The opening montage is the official start to each episode of Saturday Night Live. It begins immediately after the cold open when a cast member yells "Live from New York, it's Saturday Night!". The opening credits is a montage of New York nightlife, showing many famous NYC Landmarks, restaurants, and entertainment districts. It begins with the announcer saying "It's Saturday Night Live!" with the show's title on the screen. It then accredits all cast members, who are shown enjoying NYC nightlife, followed by the night's Musical Guest and Host. The montage transitions back into Studio 8H, showing the Central Station clock, and moving to the main stage where the show's host delivers a monologue.
Original cast (seasons 1-5)Edit
In the beginning, only a vague concept existed of what Saturday Night Live would be, with no good idea on how much of the show would be occupied by sketches. The original montage reflected this- only a textual list of cast members was presented, with no names read aloud. As it became more obvious that the show would focus primarily on the sketches, announcer Don Pardo began reading the names. By the end of the first season, the list of names had been replaced by individual photos of each cast member; this opening would remain in use throughout season 2.
For season 3, the opening was completely revamped. While Howard Shore's original theme music remained, the still pictures and titles were replaced by video from a light screen in New York's Times Square. The shots used changed more than once during the season, but always kept the Times Square theme. This opening also marked the beginning of Pardo's opening line, "It's Saturday Night Live!" and the last time the cast was referred to as the "Not Ready For Primetime Players."
For season 4, the montage reverted to still photos, albeit different ones from the first season, and without names shown. Season 5 switched to a low-framerate, stop motion inspired system. The featured players also appeared for the first time, and notably, only featured players who appeared in an episode would be listed. The opening music changed from the original theme music, though the new theme was similar.
Season 6 debuted with a massive shakeup, which included changes to the montage. The cast was shown in stills, with their names flying in as if on a ribbon. The music heavily changed from the previous season. (Indeed, this would be the only season in which the ending "goodbyes" music would also change.) However, due to the shakeups that took place, this theme was only seen for twelve episodes. For the last episode of the season, the original season 1 music returned and was combined with a hastily-produced montage that featured stills taken behind-the-scenes.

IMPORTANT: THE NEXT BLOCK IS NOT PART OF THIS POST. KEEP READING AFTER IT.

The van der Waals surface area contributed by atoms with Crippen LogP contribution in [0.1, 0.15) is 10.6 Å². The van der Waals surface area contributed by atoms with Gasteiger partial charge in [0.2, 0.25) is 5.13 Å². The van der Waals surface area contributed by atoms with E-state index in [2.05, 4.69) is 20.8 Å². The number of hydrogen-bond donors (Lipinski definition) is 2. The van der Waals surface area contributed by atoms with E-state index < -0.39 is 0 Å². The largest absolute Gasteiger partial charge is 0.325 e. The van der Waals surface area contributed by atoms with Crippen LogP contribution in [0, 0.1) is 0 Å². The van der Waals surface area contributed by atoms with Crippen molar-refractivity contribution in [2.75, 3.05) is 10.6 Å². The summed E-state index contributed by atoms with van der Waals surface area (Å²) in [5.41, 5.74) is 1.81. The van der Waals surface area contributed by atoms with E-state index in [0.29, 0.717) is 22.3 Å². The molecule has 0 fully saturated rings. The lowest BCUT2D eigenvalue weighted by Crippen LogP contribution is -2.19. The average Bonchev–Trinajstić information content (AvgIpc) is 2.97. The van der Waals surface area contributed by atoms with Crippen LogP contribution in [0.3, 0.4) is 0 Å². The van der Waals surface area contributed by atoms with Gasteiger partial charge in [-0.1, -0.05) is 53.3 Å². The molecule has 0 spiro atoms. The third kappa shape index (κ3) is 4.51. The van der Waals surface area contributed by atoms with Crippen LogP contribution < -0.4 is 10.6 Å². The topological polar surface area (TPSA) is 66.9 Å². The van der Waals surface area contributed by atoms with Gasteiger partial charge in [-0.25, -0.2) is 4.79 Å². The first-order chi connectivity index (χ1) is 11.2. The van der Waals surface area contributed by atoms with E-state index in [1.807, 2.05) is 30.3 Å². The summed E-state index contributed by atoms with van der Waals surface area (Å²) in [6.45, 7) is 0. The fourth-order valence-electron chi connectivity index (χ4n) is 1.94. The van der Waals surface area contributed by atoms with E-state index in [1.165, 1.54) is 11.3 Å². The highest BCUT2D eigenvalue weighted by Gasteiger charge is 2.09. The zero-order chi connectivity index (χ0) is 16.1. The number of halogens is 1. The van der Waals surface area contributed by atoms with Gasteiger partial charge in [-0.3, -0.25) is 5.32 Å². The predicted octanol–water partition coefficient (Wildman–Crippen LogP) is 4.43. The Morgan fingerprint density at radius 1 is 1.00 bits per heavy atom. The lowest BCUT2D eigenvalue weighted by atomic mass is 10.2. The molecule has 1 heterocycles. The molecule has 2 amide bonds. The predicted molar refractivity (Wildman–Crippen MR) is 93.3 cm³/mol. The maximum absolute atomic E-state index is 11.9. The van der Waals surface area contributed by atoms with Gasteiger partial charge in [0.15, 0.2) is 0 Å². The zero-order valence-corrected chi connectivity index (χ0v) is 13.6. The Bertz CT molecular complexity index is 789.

Season 7 introduced a new montage style that would persist for three seasons. Initially, announcer Don Pardo was absent, replaced by Mel Brandt; Pardo returned for season 8. The music changed again, to an uptempo theme, significantly faster than previous years. Cast photos were still, but shown in a new style- the photo would appear, then after a beat, the cast member's name would be superimposed over the entire photo.
Season 10 kept the music from the previous three years, but changed to a new style, where the cast members were shown as giants among New York City buildings, interacting with the environment— Jim Belushi rearranged subway cars, Mary Gross sprayed a helicopter with bug spray, and Christopher Guest took a bath in Yankee Stadium. This opening placed the host and musical guest(s) at the end of the montage, a style that has remained.
With Lorne Michaels returning for season 11, the montage style changed again. The music changed to a slower tempo, more like the original theme, but even more notably, like almost every theme SNL has used since. In fact, this montage could be seen as setting the trend for what would continue until today. For most episodes, the repertory cast members were shown in video clips that would freeze with a title up, while featured players were shown in stills. However, three episodes used a different montage that went with a faster pace (albeit keeping the slower music), showing still cast photos in rapid succession like the season 7-9 opening.
With a new cast in place, a new montage was made for season 12, which remained in use for season 13. It began with cast members fleeing something not shown, and showed repertory cast members in video clips, and featured players in stills. No titles were shown with cast names. The music remained the same from season 11. For the first time, the band was introduced after the last featured player.
Season 14 introduced new video, with new video clips of the cast in black and white in a bar setting. The music and overall style remained the same as the previous two years.
Season 16 changed the cast videos again, though the music and overall style still remained unchanged. A notable addition was the middle cast category, with cast members introduced in the same style as repertory cast members. This middle cast category was dropped for season 19, but the montage remained otherwise the same, using the same video clips.
The same soundtrack was used;
New York Nightlife continued, but pictures of Cast Members were shown rather than filmed feed.
This new montage marked Darrell Hammond's debut as the show's new announcer, who replaced Don Pardo after Pardo's death during the offseason.
A fresh new soundtrack was added, too, extending to two minutes.
The new montage began a flickering theme for the text. This montage returned the use of live video for cast members rather than pictures. For Season 40, "40" was put after "Saturday Night Live" or "SNL"; it was removed for Season 41. Starting with season 42, still photos of the host as musical guest were replaced with short video clips.